matic:  the command of the air provides whoever
    possesses it with the advantage of protecting all
    his own land and sea territory from the enemy
    aerial offensives and at the same time of subject-
    ing the enemy's territory to his own offensives.
    (10:95-96)
    Douhet believed that to be successful an air force
must meet two conditions:  (1) the essential condition
--namely, to possess strength enough to conquer the
command of the air; (2) the integral condition--namely,
to keep up that strength after command of the air has
been won and exploit it in such a way as to crush the
material and moral resistance of the enemy.(11:103)
    After achieving "command of the air" Douhet insists
that all action must necessarily be directed against
the surface, that is supporting ground or naval forces.
Douhet believed that these second stage actions would
play a large, possibly a decisive, part in deciding the
issue of the war.  But the air campaign to achieve
command of the air had to be the first priority.
(12:105)
    Douhet gave us a time-tested theory that has
evolved into the doctrine that nearly all air forces
have adopted.  First, one must gain air superiority;
second, one must conduct strategic and operational
interdiction; and third, if necessary one must provide
close air support. All three phases of air warfare are
relavent to the MAGTF.  We will discuss each phase in
detail.
Air Superiority.  To gain air superiority means having
sufficient control of the air to be able to make air
attacks on the enemy without serious opposition and, on
the other hand, to be free from the danger of serious
enemy aerial incursions.(19:13)  The concept that air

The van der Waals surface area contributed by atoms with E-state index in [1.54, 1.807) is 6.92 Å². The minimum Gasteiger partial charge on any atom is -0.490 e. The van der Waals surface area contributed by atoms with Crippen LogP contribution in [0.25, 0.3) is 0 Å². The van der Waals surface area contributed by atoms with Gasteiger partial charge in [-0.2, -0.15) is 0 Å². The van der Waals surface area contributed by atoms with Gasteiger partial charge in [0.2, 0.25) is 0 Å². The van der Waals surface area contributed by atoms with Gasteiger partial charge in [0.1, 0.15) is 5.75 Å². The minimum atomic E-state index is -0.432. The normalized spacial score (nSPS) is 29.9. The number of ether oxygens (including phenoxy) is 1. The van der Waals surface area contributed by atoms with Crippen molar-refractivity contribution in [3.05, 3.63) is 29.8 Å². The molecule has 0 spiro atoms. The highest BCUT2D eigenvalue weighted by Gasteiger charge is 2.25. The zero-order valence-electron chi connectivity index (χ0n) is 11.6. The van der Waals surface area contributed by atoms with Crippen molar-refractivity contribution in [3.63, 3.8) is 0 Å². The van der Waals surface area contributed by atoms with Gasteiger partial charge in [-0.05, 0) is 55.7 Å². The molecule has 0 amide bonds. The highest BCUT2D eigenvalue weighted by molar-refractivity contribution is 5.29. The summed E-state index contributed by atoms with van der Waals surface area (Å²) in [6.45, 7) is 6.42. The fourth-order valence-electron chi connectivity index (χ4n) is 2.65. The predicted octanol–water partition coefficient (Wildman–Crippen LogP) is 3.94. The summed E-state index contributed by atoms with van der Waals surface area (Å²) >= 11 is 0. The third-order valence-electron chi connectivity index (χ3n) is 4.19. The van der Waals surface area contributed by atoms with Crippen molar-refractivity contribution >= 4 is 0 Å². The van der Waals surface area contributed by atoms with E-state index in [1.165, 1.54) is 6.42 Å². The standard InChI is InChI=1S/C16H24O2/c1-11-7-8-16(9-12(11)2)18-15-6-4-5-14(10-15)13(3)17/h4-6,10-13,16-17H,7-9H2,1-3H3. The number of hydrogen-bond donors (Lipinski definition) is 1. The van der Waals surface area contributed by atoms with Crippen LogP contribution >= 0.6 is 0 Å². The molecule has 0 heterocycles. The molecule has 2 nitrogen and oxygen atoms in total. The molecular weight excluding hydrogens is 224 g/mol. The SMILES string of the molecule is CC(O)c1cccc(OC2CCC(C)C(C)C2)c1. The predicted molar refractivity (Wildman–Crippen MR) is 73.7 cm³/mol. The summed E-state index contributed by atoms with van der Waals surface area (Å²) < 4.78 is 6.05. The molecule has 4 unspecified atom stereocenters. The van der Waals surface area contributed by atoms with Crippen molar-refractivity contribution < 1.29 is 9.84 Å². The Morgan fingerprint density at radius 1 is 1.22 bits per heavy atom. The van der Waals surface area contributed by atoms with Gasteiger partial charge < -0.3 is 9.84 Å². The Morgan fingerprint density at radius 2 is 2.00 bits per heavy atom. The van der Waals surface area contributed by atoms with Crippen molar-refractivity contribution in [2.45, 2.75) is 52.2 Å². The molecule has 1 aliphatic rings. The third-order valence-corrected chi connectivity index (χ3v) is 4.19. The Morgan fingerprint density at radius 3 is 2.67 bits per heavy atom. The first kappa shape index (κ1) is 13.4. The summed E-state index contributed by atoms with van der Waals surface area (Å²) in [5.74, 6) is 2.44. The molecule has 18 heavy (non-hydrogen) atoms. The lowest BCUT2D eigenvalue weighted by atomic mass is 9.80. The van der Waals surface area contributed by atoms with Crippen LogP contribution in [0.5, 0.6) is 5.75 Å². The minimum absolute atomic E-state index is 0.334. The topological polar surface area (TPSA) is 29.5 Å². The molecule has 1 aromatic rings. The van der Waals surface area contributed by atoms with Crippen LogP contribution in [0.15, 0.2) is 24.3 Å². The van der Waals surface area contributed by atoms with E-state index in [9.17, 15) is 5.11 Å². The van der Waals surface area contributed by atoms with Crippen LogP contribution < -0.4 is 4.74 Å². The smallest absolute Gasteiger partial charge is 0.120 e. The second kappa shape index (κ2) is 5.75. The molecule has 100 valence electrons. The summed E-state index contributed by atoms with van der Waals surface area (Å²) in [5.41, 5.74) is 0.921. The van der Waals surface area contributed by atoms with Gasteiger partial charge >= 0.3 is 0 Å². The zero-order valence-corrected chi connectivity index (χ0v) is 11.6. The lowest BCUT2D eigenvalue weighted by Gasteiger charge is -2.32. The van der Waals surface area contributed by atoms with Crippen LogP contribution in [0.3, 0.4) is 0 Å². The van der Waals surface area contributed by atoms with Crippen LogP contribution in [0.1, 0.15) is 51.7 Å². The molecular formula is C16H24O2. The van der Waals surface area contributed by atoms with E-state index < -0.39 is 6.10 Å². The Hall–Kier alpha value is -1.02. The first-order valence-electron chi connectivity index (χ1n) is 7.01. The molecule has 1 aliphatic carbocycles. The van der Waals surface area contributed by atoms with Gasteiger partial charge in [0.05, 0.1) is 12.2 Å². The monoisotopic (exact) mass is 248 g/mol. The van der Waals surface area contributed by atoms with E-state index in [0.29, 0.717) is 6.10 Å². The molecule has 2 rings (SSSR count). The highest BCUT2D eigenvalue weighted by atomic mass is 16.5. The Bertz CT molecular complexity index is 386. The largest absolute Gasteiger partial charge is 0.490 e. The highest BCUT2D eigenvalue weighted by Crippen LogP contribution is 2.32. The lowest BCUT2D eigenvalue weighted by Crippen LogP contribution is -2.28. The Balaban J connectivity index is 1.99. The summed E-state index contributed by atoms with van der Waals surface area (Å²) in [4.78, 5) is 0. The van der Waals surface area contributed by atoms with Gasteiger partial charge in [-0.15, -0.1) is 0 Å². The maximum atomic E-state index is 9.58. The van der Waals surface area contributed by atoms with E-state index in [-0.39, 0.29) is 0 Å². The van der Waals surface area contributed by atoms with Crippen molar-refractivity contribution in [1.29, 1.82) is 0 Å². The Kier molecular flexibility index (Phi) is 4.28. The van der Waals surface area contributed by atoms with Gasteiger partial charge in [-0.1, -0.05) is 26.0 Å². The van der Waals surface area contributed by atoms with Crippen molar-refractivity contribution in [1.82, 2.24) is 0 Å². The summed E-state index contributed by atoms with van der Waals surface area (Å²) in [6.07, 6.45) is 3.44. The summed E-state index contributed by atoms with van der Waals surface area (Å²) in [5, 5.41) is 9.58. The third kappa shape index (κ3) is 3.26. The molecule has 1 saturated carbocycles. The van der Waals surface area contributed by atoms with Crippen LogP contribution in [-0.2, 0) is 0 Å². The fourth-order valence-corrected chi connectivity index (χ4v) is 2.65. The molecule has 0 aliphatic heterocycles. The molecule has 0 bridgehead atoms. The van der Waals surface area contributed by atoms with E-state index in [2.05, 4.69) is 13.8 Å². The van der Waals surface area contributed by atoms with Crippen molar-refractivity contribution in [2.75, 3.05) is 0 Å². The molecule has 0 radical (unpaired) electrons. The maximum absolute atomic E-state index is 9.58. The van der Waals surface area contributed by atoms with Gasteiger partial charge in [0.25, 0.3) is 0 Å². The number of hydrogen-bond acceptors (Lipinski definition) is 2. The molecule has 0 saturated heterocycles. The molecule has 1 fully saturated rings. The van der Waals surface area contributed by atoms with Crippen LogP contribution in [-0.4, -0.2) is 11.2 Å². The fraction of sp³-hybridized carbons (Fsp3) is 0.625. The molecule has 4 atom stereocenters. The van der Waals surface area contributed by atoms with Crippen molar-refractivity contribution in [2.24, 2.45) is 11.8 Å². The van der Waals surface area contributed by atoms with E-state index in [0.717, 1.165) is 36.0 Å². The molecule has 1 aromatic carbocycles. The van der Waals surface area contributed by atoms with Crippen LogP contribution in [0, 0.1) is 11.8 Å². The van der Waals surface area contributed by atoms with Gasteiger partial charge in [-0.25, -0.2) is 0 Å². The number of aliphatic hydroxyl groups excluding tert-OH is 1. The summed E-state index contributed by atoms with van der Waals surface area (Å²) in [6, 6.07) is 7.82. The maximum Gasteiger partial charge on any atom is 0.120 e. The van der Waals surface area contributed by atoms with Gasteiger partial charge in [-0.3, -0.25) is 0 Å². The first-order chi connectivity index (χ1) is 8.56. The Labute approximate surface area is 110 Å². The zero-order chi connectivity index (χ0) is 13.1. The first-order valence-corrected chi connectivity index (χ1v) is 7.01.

superiority is necessary to achieve victory or to avoid
defeat follows from Douhet's theory on how it is fact
as well as logically deductible.  Theory alone would
tell us that ground or naval forces cannot possibly
succeed if they are under constant attack by enemy air
forces.  Ever since the German attack of Poland in 1939
there have been countless historical examples that
support this theory.  The Luftwaffe destroyed Poland's
air force in the first days of the campaign.  From then
on, the Germans were able to use their air forces to
interdict, to attack ground troops, and to soften
positions for subsequent movement on the ground.(1:31)
Nine months later, the Germans did the same thing in
France, when the Luftwaffe won air superiority in two
days.( 18:36-37)
    The tables were turned on the Germans in North
Africa during Field Marshal Rommel's last offensive at
Alam Halfa.  Rommel observed that "anyone who has to
fight, even with the most modern weapons, against an
enemy in complete control of the air, fights like a
savage against a modern European army."(l5:275)  Von
Rundstedt, the German commander in France during the
allied invasion, reported, " The Allied Air Force
paralyzed all movement by day, and made it very
difficult even by night."(16:275)  By the summer of
1944 the Allies had gained "command of the air" in
Europe.
    The Israeli Air Force (IAF) worked out a detailed
air campaign plan based on gaining air superiority
quickly prior to the Six Day War.  If everything went
according to plan, the IAF calculated that it could
destroy the Egyptian Air Force (EAF) in a matter of
hours.  In fact, when war came on 5 June 1967, the IAF
struck against nine Egyptian airfields beginning at
7:45 a.m., and by 10;50 a.m., had knocked out the EAF
fighter aircraft as an operational force.  The IAF
struck pre-emptively just as Douhet advocated.  In a
second phase, lasting just over four hours, the IAF
destroyed Egypt's entire bomber force. Also, in
operations lasting about three hours, the IAF attacked
Jordanian, Syrian, and Iraqi airfields, destroying most
of their first line aircraft.  This allowed the Israeli
ground forces to conduct operations unimpeaded by enemy
air.(14:225-228)
    If air superiority is accepted as the first goal,
then clearly all operations must be subordinated--to
the extent required--to its attainment.  This is not
meant to suggest that no other operations may be
undertaken until air superiority is won.  It does mean
that no other operation should be commenced if it is
going to jeopardize the primary mission, or is going to
use air forces that should be used to attain air
superiority for the theater.(20:17)
Air Interdiction. Interdiction is one of the oldest
forms of warfare.  History is full of examples where
commanders have maneuvered to place their forces
between the enemy and his supplies.  There have been
periods when a serious interposition has prevented
battles from taking place, most notably, the
eighteenth century.  The history of interdiction is as